Autistic kids feeling safe, accepted and free to dive into their shared passion

For four months, my autistic daughter, a pre-teen who prefers to sleep in on most days, has bounded out of bed on Sunday mornings, eager to catch the train into the city.

During this time, she has been part of a wonderful pilot program, generously supported by a grant from Team Up.

For the first portion of the program, my daughter and five of her autistic peers, all Minecraft enthusiasts, received coaching and support from gaming specialists at Microsoft in order to enhance their own capabilities.

During the latter part of the program, the kids had a chance to introduce six younger children, some autistic, some not, to the joys of Minecraft. It has been a beautiful experience from start to finish.

Feeling safe and accepted

Something truly magical happens when you put autistic kids in an environment where they feel safe, accepted and free to dive deeply into an area of shared passion.

Many of the challenges that our kids might face at school, for instance, anxiety over presenting in class or navigating the school yard, disappear when they are able to showcase what they can do.

For my daughter, the oldest participant in the group, there has been the extra bonus of acting as “the senior dean” of the team and serving as a role model for the younger kids.

The program is very different from many of the other extra curricular activities we have tried over the years. I think the magic comes down to three key factors.

Lived experience

Firstly, it is not by accident that this successful pilot was conceived and overseen by an autistic parent of autistic kids. Only someone with the lived experience of having once been an autistic child can truly understand how our kids see and process the world.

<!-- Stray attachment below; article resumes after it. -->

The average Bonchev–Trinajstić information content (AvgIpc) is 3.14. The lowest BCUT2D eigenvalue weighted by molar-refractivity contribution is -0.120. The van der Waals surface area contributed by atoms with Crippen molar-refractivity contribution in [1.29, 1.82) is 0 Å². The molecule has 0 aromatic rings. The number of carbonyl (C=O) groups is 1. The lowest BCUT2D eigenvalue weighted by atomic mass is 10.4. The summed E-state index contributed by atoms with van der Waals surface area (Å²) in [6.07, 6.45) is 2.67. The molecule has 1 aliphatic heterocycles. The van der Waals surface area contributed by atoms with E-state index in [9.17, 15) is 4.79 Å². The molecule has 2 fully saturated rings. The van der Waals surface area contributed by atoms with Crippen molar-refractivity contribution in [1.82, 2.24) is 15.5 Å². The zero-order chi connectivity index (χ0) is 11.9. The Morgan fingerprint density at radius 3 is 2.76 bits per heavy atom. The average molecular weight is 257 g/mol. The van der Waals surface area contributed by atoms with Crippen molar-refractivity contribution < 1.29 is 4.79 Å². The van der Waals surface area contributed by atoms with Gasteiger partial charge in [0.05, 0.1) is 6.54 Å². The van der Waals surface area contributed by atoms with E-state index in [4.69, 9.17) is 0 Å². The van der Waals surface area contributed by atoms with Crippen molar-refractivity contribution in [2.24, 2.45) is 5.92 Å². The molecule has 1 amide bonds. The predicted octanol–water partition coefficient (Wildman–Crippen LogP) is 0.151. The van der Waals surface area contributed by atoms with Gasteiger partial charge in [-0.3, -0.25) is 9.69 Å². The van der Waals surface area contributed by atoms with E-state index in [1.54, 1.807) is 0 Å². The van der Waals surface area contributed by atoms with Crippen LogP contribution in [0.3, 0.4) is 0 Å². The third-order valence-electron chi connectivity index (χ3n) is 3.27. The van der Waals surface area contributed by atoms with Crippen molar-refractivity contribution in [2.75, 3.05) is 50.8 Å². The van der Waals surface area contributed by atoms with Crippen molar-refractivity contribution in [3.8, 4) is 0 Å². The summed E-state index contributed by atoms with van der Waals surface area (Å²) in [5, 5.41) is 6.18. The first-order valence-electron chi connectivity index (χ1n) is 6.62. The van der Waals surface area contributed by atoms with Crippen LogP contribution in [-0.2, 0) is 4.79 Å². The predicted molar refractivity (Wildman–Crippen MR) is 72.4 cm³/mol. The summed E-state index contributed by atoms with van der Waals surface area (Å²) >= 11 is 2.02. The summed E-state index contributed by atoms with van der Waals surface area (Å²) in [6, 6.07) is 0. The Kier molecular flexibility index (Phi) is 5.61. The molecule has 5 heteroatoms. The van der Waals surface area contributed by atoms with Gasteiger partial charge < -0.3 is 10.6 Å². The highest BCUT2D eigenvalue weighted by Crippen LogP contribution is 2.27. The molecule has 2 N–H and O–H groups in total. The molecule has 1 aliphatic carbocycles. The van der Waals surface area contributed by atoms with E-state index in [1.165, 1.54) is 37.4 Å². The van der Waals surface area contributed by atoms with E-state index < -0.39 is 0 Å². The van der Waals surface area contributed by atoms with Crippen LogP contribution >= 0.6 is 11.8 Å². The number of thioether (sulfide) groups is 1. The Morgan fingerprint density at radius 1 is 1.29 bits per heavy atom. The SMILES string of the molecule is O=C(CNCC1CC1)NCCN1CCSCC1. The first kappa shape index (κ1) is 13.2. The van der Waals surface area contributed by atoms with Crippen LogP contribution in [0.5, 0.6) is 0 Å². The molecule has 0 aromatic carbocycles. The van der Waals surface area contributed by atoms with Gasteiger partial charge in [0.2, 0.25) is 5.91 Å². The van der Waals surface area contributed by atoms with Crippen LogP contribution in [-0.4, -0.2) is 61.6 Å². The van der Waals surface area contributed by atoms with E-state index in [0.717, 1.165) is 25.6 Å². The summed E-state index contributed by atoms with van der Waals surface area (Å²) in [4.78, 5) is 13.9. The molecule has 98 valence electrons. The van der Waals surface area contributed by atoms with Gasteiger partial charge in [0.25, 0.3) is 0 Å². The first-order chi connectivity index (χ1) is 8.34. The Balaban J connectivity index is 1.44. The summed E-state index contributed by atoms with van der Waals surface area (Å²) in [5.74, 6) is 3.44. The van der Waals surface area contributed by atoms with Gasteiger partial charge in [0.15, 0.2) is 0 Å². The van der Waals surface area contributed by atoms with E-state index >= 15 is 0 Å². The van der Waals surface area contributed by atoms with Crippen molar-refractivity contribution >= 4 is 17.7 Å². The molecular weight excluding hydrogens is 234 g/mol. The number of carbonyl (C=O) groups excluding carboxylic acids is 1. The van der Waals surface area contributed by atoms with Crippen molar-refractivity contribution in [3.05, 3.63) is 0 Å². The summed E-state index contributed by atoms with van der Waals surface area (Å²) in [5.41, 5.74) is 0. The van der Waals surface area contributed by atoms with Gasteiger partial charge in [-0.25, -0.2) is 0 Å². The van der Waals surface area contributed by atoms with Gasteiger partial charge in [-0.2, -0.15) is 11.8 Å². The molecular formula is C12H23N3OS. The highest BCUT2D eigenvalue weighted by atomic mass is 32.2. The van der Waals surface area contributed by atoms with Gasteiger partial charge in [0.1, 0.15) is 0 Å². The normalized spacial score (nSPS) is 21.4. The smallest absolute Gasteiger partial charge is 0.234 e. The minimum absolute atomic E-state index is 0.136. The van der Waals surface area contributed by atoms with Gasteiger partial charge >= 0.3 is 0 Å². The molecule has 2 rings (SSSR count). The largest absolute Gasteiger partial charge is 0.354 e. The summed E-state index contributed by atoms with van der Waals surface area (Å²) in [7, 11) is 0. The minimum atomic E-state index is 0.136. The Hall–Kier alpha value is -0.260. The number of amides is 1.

If this program goes forward, and I certainly hope that it does, it would be imperative to have autistic voices involved in the leadership.

Secondly, the team at Microsoft is so committed to the program and enthusiastic about nurturing our kids. Children can detect when interest and respect are genuine, and their Microsoft coaches have been able to build those trust-based relationships with them.

Flipping the narrative

Finally, the program is so meaningful because everything about it is designed to highlight our kids’ strengths and passions.

Far too often, the narrative around autism focuses on deficits. When you flip that narrative, and provide the right support, there is no limit to what autistic young people can create!

This blog post was written by Kristen C., mother of Minecraft Mentor participant.

Links

Read about Reframing Autism, the peer group run by autistic parents of autistic children.

Read more stories from Team Up grant and training participants

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